As Fenway Park was beginning to fill up on Saturday night, the Yankees took the last of their batting practice hacks, gathered up the baseballs left on the field and retreated toward their clubhouse.
As they did, the ballplayers — experts at looking through everyone while seeing everything — allowed themselves to catch the eye of a fan at the edge of the third-base dugout.
There, dressed in a traveling gray Derek Jeter jersey and a Yankees cap embroidered with flags from their 27 world championships, was Spike Lee.
One by one, Dellin Betances, Aaron Judge, Andrew McCutchen and Brett Gardner stopped and greeted Lee with a handshake, a hug and a quick word.
The moment underscored what baseball has been missing in the 14 seasons since the Red Sox and Yankees met in back-to-back storybook playoff series. Yes, they have each won titles since, and there has been no shortage of compelling October theater in recent years.
But until last year, they had not even been in the playoffs the same year since 2009. To have the Yankees and the Red Sox relevant in the same October and on the field together, well, it was enough to spring Lee from a family weekend on Martha’s Vineyard.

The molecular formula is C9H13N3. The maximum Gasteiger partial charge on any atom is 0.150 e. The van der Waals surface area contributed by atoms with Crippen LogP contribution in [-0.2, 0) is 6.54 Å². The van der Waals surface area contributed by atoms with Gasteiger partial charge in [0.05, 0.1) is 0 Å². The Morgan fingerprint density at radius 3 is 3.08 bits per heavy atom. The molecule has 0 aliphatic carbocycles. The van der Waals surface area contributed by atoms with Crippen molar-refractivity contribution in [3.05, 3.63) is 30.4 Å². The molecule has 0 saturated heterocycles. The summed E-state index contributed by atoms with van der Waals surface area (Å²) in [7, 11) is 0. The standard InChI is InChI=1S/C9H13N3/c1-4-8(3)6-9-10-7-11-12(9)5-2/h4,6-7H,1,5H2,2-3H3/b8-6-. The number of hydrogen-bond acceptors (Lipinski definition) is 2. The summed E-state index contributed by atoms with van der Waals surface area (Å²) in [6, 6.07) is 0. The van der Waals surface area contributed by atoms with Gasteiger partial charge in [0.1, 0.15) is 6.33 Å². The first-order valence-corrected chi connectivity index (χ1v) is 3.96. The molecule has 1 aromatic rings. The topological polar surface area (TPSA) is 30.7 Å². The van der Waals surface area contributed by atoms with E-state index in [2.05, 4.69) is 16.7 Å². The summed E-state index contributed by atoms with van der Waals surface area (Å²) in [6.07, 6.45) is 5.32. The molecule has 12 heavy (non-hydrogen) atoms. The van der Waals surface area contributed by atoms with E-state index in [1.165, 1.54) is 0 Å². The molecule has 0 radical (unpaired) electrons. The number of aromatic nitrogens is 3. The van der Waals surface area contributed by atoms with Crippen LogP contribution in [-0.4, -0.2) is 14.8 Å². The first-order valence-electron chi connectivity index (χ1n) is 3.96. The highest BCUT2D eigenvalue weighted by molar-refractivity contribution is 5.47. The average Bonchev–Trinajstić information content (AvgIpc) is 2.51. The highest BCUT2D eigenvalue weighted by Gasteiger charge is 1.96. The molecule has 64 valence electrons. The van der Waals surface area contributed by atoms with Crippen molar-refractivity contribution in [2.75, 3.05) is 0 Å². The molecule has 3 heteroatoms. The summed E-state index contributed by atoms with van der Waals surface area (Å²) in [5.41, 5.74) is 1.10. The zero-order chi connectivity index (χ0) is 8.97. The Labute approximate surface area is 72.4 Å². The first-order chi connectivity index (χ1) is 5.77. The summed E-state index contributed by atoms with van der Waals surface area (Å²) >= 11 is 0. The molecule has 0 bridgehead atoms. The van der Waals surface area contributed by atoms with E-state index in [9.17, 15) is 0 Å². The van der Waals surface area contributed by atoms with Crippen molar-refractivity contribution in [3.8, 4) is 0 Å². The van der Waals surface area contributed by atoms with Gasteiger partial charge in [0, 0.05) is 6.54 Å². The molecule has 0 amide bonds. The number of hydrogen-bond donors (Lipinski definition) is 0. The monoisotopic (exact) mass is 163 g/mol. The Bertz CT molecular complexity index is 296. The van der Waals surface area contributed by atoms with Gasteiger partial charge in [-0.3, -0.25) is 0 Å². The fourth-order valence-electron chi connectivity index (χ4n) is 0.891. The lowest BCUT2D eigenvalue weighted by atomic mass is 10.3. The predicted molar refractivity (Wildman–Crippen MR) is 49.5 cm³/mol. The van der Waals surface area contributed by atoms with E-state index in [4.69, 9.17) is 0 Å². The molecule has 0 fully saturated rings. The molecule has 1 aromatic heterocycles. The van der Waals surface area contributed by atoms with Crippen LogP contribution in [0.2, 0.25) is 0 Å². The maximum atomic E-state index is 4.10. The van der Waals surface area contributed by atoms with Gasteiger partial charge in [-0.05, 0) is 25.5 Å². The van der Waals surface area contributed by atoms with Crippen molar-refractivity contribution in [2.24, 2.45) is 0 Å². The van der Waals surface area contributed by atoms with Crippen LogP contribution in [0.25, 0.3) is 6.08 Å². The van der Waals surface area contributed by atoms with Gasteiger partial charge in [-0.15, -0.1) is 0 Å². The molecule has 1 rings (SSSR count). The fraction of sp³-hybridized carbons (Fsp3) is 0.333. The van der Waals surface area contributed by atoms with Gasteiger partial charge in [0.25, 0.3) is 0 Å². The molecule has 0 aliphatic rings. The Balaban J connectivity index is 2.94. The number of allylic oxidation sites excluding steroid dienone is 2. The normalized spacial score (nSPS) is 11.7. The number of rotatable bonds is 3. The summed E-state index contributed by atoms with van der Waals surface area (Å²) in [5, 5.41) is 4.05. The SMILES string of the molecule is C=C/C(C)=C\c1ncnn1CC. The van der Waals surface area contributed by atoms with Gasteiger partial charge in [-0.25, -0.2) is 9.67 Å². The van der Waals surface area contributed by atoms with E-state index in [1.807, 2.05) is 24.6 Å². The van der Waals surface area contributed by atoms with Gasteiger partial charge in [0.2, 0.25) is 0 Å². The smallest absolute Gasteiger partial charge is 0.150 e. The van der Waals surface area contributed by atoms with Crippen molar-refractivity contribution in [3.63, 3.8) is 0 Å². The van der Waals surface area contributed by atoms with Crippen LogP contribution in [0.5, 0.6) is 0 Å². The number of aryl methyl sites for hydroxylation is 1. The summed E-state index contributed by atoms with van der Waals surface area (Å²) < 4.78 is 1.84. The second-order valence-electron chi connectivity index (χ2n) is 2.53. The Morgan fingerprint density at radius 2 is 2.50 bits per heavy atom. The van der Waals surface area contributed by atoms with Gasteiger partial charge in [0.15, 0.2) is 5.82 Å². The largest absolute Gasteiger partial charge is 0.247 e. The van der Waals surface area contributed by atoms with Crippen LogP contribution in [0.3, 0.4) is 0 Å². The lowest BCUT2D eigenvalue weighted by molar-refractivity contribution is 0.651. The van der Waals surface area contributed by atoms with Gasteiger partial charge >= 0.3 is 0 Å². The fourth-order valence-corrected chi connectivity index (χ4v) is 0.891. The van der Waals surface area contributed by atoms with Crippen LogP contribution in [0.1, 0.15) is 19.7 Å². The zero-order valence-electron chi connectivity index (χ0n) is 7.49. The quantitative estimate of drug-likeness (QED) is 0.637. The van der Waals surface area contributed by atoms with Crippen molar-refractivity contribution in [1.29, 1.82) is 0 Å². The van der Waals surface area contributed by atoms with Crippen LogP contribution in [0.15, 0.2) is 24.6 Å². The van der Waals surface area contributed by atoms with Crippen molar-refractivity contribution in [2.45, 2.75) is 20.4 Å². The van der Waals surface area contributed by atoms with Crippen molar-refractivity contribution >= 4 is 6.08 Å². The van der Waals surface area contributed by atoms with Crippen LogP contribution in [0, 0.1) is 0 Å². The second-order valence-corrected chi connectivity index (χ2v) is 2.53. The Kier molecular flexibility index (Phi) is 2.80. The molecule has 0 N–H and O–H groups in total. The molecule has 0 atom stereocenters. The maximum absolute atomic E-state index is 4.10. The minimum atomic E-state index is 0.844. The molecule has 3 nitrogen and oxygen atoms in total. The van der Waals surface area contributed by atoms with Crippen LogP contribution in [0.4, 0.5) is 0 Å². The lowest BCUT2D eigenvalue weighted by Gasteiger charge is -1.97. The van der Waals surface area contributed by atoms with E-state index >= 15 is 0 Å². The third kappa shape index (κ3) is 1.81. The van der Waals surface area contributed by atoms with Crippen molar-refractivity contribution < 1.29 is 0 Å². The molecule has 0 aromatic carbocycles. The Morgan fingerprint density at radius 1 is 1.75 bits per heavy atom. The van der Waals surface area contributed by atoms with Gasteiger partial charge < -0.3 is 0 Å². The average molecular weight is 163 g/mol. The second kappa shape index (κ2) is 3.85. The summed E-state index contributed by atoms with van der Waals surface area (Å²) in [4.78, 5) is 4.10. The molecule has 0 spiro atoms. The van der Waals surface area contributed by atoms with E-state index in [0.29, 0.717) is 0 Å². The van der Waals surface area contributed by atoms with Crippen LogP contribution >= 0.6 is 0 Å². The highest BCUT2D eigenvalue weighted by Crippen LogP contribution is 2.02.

“Lakers-Celtics, Red Sox-Yankees, there’s certain rivalries — U.S.C.-Notre Dame, Ali-Frazier — that we want to see,” said Lee, who was, naturally, wearing a Mars Blackmon backpack.
This series, which resumed with Game 3 Monday night at Yankee Stadium, has done little to knock down that argument as the self-important, parochial sentiments of the Northeast corridor elite.
As much kvetching as there has been about the Red Sox and the Yankees hogging the prime-time spotlight during the divisional round, consider the Game 1 numbers. The Yankees and the Red Sox gave TBS the most-watched division series opener (5.6 million viewers) since 2010 — a 59 percent increase over last season’s Chicago Cubs-Washington Nationals series.
Yankees-Red Sox was the only one of the four division series that was tied after two games and, to a large degree, the only one that has been compelling enough to follow.
The Los Angeles Dodgers — with the exception of Ronald Acuna’s grand slam in Game 3 — had their way with the Atlanta Braves in their three-games-to-one win in a National League division series. The Houston Astros took the teeth out of the Cleveland Indians bats, trouncing them by a combined score of 21-6 over a three-game sweep.
And in Milwaukee’s sweep of punchless Colorado, the most compelling character was Erik Kratz, the Brewers’ 38-year-old catcher who was plucked earlier this season from the Scranton/Wilkes-Barre Railriders, the Yankees’ Class AAA affiliate.
The Red Sox and the Yankees, in contrast, have provided plenty of captivating moments. There were tone-setting home runs by J.D. Martinez and Judge, a tragic figure in David Price (and a potential one in Giancarlo Stanton), and game-changing at-bats like Brandon Workman’s fanning Gleyber Torres with the bases loaded and Gary Sanchez’s belting a booming home run off Eduardo Rodriguez.